• Every future sequence in the Terminator franchise, with Terminator Salvation being an entire movie of this. Of course, it helps that the future the movies feature is set after a major nuclear holocaust.

  • The Hitchhiker's Guide to the Galaxy: Arthur is taken aback by the squalor of the Vogon ship, and notes that the much shinier Heart of Gold is more in line with what he expects of a spaceship — of course, the Heart of Gold is only clean because it's so new that it still has the protective film on.
  • Robert A. Heinlein led the way with Used Futures in many books. Here are several books and stories.
  • "The Machine Stops" is about a future civilization that has grown dependent upon automation. When the titular machine deteriorates and dies, so does the civilization.
  • Older Than Radio: H. G. Wells' The Time Machine. When the Time Traveller visits the distant future, everything is older than the dust that covers it and the inhabitants make use of the technology only out of habit or instinct.
  • Revelation Space Series:
    • The first ship described is about 3-4 kilometers long and has 5 people running it. Vast swathes of it are described as "flooded with coolant... others were infested with rogue janitor-rats... patrolled by defense drogues which had gone berserk... filled with toxic gas, or vacuum, or too much high-rad." As the story goes on, things go worse and worse, culminating in the ship evolving into a veritable virus-mutated, alien-infused sentient Eldritch Starship.
    • A few stories take place during the earlier "Belle Epoque" age when everything was shiny, back when the Rust Belt around Yellowstone was known as the Glitter Band. Then a nanotech virus called The Melding Plague arrived and ruined everything.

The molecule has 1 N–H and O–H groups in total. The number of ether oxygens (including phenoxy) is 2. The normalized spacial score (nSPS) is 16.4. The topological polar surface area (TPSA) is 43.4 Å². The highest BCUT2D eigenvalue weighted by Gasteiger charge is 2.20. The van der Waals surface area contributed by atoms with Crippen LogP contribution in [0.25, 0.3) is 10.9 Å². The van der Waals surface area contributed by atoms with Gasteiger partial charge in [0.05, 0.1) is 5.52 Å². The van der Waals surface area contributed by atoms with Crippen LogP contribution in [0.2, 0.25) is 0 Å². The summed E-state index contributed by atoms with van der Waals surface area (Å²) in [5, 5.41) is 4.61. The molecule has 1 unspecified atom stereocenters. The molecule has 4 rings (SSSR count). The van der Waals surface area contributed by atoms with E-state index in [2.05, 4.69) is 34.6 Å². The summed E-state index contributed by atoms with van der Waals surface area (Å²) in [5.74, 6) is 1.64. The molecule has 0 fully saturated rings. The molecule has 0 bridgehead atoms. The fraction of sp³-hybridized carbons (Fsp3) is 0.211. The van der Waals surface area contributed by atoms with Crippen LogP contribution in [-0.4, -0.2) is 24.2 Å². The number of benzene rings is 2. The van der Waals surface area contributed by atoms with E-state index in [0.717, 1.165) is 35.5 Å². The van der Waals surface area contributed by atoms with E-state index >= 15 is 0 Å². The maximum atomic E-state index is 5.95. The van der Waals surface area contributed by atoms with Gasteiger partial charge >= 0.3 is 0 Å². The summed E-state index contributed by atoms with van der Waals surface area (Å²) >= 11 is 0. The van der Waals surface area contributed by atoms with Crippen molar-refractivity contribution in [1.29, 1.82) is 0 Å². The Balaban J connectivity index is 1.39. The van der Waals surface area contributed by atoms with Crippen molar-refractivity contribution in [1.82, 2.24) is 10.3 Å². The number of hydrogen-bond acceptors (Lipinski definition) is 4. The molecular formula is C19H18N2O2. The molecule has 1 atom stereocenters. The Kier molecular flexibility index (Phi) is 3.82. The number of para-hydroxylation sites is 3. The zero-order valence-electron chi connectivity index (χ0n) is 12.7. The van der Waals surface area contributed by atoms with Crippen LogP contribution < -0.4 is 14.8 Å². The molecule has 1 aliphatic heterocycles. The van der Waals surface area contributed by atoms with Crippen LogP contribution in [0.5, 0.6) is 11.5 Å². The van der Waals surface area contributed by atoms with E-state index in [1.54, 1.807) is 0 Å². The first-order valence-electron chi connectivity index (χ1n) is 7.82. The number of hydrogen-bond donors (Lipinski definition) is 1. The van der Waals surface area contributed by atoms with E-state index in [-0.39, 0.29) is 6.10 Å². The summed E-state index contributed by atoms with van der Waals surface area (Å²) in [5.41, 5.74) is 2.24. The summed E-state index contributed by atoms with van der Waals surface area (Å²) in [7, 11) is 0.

• Everything Peter Watts ever wrote. Everything. Well, no, that's not strictly true; some of his stories are set in futures so used they've fallen apart; but the rest of them are just severely used. The prime example of this trope is, of course, the Rifters Trilogy, particularly Lenie Clarke's cross-country tour-o-death in Maelstrom.
  • "Do Androids Dream of Electric Sheep?" has "kipple" — the accumulation of society's junk and litter, which seems to grow spontaneously whenever you're not looking. The Earth of the story had been largely abandoned in favor of space colonies, leaving many empty and unmaintained sections of the city to rot and accumulate random garbage. Appropriate, as it's the book that Blade Runner is based on.
  • Isaac Asimov
    • Foundation Series:
      • The Prequel novels demonstrate that it takes a critical eye analysing the infrastructure of Trantor to notice the signs of decay, but even without psychohistory, Seldon can observe the Empire’s corruption and deterioration. During "The Psychohistorians", Gaal Dornick, a mathematician from a small planet in the galaxy, sees Trantor as a powerful and majestic capital for the Galactic Empire, but Seldon shows him how psychohistory predicts its imminent collapse. The illusion that the Empire is still strong comes from ignorance of the decay. As we leap ahead to each conflict, various factions use the remnants of the Empire's technology to live as best they can. Foundation (1951) shows wealthy technicians maintaining machines by rote and ritual, while the Empire's territory shrinks in size over the centuries. Foundation and Empire shows the Empire reduced to only a few hundred worlds, and then, to a few dozen, while their enormous ships are re-commissioned because their newer ships aren’t as good. Second Foundation shows the Empire has collapsed entirely, leaving the capital of Trantor an Agri World that sells the ready-made steel from the vast abandoned cities to clear more land for crops.
      • Inverted by the Foundation, who Seldon predicts will form the core of a Second Galactic Empire. They are initially established on Terminus, where most of the metal they have was from their initial colonization and they rely on Imperial degree to protect them. While the Empire collapses, the Foundation is forced to improve their technology and defend themselves. Their ships are smaller, and faster. They've miniaturized Deflector Shields and self-destructing message capsules. Late in the series, they've begun to build Mind Static device and other machines to escape the psychic control of the Second Foundation.